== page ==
We had some weather move in late last week.
Wind and snow.
But that's okay. Thanks to the new awning on our barn, the cattle were protected.
But we learned the awning had an entirely unexpected side effect -- the water from the roof drained into the adjacent bull pen and congregated in the bull pen shelter.
This not only made a soupy mess at the entrance to the shelter...
...but it left a goopy stew of "quick mud" inside the shelter that was about eight or ten inches deep. Truly ugly nasty stuff. We realized our poor critters had been unable to use their shelter during the storm.
While eventually we'll have to install guttering and drainage systems, we needed a more immediate solution. And the most immediate solution we could think of was to load the pen with gravel.
You see, about a week ago we got in a load of gravel in anticipation of next spring's garden. (For new readers, I'm transitioning to a raised-bed tire garden and cutting weeds with a combination of billboard tarps and gravel. It's worked wonders so far.)
Without much option, we cannibalized the pile of gravel in order to back-fill the bull pen shelter and create a gravel base. But how to move that much gravel into the bull pen? Trundling it over by wheelbarrow would take hours and require pushing the wheelbarrow through a lot of sludgy mud.
So Don decided to disassemble the backside wall of the shelter and use our neighbor's tractor to move the gravel.
We used a cattle panel (sometimes called a hog panel) to block the bull (and the cow/calf who's with him at the moment) and keep them out of the shed.
Then Don removed four of the sheet metal panels from the side of the enclosure.
Armed with a shovel and rake, I got gravel duty. Don carefully maneuvered the tractor bucket between the girts in order to dump the load.
While he drove around to scoop up another bucket-ful of gravel, I shoveled and shoveled and shoveled and shoveled. But no matter how thick I laid on the gravel, it just seemed to disappear into that horrible mud. This is my boot, sinking.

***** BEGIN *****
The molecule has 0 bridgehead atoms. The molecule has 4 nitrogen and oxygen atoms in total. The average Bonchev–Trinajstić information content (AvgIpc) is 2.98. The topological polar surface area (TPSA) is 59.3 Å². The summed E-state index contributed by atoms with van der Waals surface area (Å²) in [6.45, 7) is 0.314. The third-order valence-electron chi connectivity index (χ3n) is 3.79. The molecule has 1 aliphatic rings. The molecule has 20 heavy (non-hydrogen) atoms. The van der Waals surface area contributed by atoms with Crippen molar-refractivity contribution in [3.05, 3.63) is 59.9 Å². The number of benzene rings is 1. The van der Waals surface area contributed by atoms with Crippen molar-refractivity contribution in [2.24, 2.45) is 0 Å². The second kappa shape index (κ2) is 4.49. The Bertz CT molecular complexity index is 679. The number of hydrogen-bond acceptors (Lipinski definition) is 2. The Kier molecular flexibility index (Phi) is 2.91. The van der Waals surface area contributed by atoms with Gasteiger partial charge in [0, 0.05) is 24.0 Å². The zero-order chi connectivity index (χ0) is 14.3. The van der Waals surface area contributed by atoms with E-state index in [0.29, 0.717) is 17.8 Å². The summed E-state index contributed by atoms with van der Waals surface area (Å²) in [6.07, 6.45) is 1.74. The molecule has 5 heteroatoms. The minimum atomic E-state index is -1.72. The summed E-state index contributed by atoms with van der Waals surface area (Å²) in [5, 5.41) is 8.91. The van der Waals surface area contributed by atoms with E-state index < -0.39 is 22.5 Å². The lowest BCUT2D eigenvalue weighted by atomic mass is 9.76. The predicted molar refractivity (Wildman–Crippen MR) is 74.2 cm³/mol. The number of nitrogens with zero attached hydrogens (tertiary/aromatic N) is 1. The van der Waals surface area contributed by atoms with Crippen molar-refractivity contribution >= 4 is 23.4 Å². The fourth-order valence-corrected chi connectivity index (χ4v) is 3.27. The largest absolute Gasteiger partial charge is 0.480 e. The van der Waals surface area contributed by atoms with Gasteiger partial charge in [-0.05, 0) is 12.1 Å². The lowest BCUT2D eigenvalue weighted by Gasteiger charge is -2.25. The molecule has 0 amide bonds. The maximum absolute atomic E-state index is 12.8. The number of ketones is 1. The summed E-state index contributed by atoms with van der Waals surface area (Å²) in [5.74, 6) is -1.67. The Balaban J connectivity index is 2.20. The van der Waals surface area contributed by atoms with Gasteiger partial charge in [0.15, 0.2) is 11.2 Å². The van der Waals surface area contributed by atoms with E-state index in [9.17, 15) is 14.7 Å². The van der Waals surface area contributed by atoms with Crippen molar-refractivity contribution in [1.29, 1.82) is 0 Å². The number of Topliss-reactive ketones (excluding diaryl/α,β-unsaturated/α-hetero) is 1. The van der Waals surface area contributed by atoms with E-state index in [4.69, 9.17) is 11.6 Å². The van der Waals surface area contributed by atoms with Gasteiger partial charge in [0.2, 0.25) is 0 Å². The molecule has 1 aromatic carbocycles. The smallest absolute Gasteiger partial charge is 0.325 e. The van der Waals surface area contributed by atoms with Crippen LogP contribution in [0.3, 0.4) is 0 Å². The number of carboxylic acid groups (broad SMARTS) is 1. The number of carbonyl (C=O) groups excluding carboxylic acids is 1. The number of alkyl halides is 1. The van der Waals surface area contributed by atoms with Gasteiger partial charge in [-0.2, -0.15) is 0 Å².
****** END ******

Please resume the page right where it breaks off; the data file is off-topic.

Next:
I lost track of how many times Don dumped another bucket-ful of gravel, but it was a LOT. He estimates we went through three or four cubic YARDS of gravel, and ended up raising the level in the bull pen shelter by eight or ten inches before we finally conquered that mud.
This diminished the gravel pile by quite a bit, so at some point we'll have to pull in another truckload (or two) for the garden. But I am mighty grateful we had that gravel to begin with.
Then we broke open a bale of hay and spread it out. We figured the critters were entitled to a little bit of spoiling after all that mud.
Here Samson peers into the pen, wondering when he'll be allowed to start eating. Soon, big boy!
But first we had to reassemble the outside sheet metal paneling.
The animals certainly enjoyed their dry digs!
But wait, we weren't done. Yesterday morning, well before dawn, Lydia kept barking both inside and outside the house. But I didn't hear a thing from outside, so it was with considerable surprise when, at first light, I saw every single cow out in the driveway. (Usually when a few cows escape, they all bellow. Since this time ALL the cows had escaped, no one was bellowing...the sneaky little turds.) No wonder Lydia kept barking.
It was 6:20 am when I woke up Don. He said news like that is better than coffee for waking up. Not as enjoyable, mind you, but certainly better. Adrenaline will do that.
Ends up the animals had somehow managed to knock over all the cattle panels separating the awning from the barn. (The cattle panels are temporary; we're in the process of building feed boxes across this length.)
The camera flash revealed some of the animals had climbed up the hay bales for additional snacking. Aarrrgghh!
The critters cavorted around in the early morning light. Once we closed the driveway gate, we decided it was more important to have our morning coffee/tea before tackling the roundup.
However we skipped the morning feeding, since the cattle were already glutted.
After his dose of caffeine, Don reinforced the cattle panels by screwing some long boards across the barn side...
...and then wrapping baling twine through the panels and around the boards. This strengthened things considerably.
This wall of cattle panels is temporary. Don has permanent feed boxes planned which will regulate feeding much more efficiently (as well as waste less hay).
Bonus pix: chickens in the slushy driveway.
Life on a farm. It's never dull. True, we tend to lurch from crisis to crisis, but that seems to be par for the course.